Even more uncertain is the legal mechanism by which such restitutions would be accomplished. This is a major issue in France where all public collections are considered inalienable, meaning it is impossible to remove even the smallest fragment from a museum’s collection, whether to sell it or, more altruistically, to restitute it. To get around the inalienability, the authors, who it should be mentioned have been supported in their task by an esteemed legal expert from the University of Paris X Nanterre, Vincent Négri, have proposed the following: that the restitutions to an African country occur within the parameters of a bilateral agreement between France and the relevant country. By creating an obligation through France’s international relations, it is suggested that restitution of the artefacts would override any domestic principle of inalienability. This schema would, if the proposals are approved, form part of the Code du Patrimoine (the French heritage law), thereby giving the entire arrangement a legal basis.

As for President Macron, a release from his office accompanied the circulation of the report on Friday. Most remarkable in the statement is a promise to return, it seems immediately, 26 objects that had been taken by French forces from Abomey in 1892. Those items, which include a remarkable lion-headed man nearly two metres tall (see image on left), would go to the small west African country of Benin, on whose territory the Dahomey Kingdom once existed.

An important point that comes across in the President’s press release is an obvious interest in exploring other forms of restitution, meaning non-permanent restitutions such as joint exhibitions, loans, exchanges and the like, as well as cooperation between France and African countries. The authors of the report had preferred not to consider “temporary” restitutions, which had been included in the initial Burkina Faso speech of 2017, except insofar as they are transitional and lead towards permanent restitution. This is a rather contentious reading of the initial mandate, but it makes clear the position of the authors (if ever evidence were needed): they aren’t concerned with halfway measures. They have seen an opening – possibly a paradigm shift in this area – and they have pushed ahead with a proposal that envisages the wide-scale return of cultural artefacts to sub-Saharan Africa. The question remains whether President Macron will do anything more about it.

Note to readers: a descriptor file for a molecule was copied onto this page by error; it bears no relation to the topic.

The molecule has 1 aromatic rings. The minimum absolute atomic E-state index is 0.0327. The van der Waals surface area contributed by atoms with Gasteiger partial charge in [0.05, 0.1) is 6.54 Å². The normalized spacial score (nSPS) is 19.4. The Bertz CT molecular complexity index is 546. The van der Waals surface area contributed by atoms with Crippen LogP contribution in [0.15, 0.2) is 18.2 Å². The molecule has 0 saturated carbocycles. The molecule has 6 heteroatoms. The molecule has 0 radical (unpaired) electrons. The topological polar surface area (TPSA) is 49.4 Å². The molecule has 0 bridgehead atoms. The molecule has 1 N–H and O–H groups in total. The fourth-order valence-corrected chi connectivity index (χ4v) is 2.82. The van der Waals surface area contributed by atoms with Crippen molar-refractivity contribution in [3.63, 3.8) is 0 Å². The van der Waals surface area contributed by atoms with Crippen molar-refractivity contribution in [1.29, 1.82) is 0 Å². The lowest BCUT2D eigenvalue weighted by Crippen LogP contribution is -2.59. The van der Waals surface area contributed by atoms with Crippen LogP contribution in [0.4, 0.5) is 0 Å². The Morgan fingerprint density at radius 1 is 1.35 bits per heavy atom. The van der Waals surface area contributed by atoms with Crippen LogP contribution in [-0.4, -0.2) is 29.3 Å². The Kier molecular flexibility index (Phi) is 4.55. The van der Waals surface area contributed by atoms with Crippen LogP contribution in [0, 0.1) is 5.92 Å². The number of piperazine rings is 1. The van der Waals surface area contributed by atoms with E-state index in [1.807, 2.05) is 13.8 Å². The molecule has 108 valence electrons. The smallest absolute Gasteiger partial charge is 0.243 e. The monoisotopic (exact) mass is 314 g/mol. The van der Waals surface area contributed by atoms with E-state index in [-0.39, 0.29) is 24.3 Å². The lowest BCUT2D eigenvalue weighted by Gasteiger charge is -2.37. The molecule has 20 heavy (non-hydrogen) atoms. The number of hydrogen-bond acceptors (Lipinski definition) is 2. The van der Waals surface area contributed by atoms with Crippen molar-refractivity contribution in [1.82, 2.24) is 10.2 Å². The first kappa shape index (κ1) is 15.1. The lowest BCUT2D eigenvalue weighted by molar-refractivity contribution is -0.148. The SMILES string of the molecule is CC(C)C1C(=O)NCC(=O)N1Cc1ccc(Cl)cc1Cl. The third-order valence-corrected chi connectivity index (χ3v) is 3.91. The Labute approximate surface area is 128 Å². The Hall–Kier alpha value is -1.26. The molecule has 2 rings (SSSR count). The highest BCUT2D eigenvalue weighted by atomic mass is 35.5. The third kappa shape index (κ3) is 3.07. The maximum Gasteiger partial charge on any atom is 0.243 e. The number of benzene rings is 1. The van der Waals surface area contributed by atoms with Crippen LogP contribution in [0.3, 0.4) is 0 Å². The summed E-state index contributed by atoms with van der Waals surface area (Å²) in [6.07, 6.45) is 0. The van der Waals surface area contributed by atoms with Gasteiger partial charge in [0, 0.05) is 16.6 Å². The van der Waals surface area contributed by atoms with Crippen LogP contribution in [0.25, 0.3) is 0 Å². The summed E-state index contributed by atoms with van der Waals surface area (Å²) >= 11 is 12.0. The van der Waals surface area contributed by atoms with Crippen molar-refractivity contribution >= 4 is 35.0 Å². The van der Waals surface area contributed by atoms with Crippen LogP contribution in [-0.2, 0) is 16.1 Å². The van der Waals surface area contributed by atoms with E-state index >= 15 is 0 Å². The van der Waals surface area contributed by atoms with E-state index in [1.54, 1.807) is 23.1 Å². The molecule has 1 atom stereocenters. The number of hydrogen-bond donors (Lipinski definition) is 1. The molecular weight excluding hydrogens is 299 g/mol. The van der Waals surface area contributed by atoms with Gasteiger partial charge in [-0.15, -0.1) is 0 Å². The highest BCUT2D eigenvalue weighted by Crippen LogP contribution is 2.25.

A longer version of this article appeared in The Art Newspaper on 28 November 2018 and in The Globe and Mail on 1 December 2018.